This is your period. If an egg and sperm don’t meet up in the fallopian tube, then the egg disintegrates, and the uterine lining breaks down and is released from the body through your vagina when you menstruate. Your menstrual cycle begins with the first day of bleeding, which is counted as day 1, and ends just before the next menstrual period. The average menstrual cycle is 28 days long, but cycles can vary, typically lasting between 21 to 35 days.

2 Rice University. Anatomy and Physiology of the Female Reproductive System.

3 Cleveland Clinic. Normal Menstruation.

Cervix1

The cervical canal is the passage sperm travels through to fertilize an egg.

1 Knudtson. J. Female Internal Genital Organs. Merck Manuals Consumer Version.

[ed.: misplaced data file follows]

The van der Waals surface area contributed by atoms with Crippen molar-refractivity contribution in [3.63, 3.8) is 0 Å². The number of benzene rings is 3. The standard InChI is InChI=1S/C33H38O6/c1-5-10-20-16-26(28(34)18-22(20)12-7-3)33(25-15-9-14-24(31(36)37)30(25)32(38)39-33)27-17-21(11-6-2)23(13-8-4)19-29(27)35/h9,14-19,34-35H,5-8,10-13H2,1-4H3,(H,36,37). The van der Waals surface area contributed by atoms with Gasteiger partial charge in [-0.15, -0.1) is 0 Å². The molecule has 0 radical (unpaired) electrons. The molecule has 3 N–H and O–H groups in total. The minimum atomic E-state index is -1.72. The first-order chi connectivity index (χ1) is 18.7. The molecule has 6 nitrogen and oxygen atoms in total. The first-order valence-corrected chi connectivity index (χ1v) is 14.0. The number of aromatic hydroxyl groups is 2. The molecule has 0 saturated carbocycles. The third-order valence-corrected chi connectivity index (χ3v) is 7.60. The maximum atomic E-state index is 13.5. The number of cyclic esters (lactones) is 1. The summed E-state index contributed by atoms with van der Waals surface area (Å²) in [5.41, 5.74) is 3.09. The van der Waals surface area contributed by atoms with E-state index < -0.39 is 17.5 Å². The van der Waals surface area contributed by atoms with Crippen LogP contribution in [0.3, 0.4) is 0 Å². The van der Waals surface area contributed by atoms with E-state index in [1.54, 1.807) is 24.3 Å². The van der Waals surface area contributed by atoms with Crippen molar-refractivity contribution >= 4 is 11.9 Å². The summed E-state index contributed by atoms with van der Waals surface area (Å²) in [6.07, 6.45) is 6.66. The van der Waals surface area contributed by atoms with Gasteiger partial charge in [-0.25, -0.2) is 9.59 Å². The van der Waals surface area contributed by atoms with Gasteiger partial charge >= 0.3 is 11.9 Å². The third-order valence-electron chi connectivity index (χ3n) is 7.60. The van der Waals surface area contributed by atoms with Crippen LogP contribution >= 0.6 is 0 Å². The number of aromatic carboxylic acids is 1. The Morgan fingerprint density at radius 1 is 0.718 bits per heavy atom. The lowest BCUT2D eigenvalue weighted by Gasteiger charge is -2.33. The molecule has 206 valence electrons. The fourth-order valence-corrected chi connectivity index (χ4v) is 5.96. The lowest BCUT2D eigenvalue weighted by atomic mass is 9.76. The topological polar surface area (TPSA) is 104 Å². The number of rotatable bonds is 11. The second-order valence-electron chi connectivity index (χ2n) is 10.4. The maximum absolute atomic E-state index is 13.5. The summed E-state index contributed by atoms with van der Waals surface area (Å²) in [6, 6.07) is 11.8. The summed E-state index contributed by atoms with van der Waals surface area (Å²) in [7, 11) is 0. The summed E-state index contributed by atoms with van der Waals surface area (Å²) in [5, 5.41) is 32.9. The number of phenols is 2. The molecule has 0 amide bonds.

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Slynd® Important Risk Information


Slynd does not protect against HIV infection (AIDS) and other sexually transmitted diseases (STDs).
What is Slynd?
SLYND is a birth control pill (oral contraceptive) that is used by females who can become pregnant to prevent pregnancy.
The progestin drospirenone may increase potassium levels in your blood. You should not take SLYND if you have kidney, liver or adrenal disease because this could cause serious heart problems as well as other health problems. Other medicines may also increase potassium levels in your blood. If you are currently on daily, long-term treatment for a chronic health condition with any of the medicines listed below, talk to your healthcare provider about whether SLYND is right for you. If you take any of the medicines listed below for a chronic health condition you should have a blood test to check the potassium level in your blood before you start taking SLYND and during the first month that you take SLYND.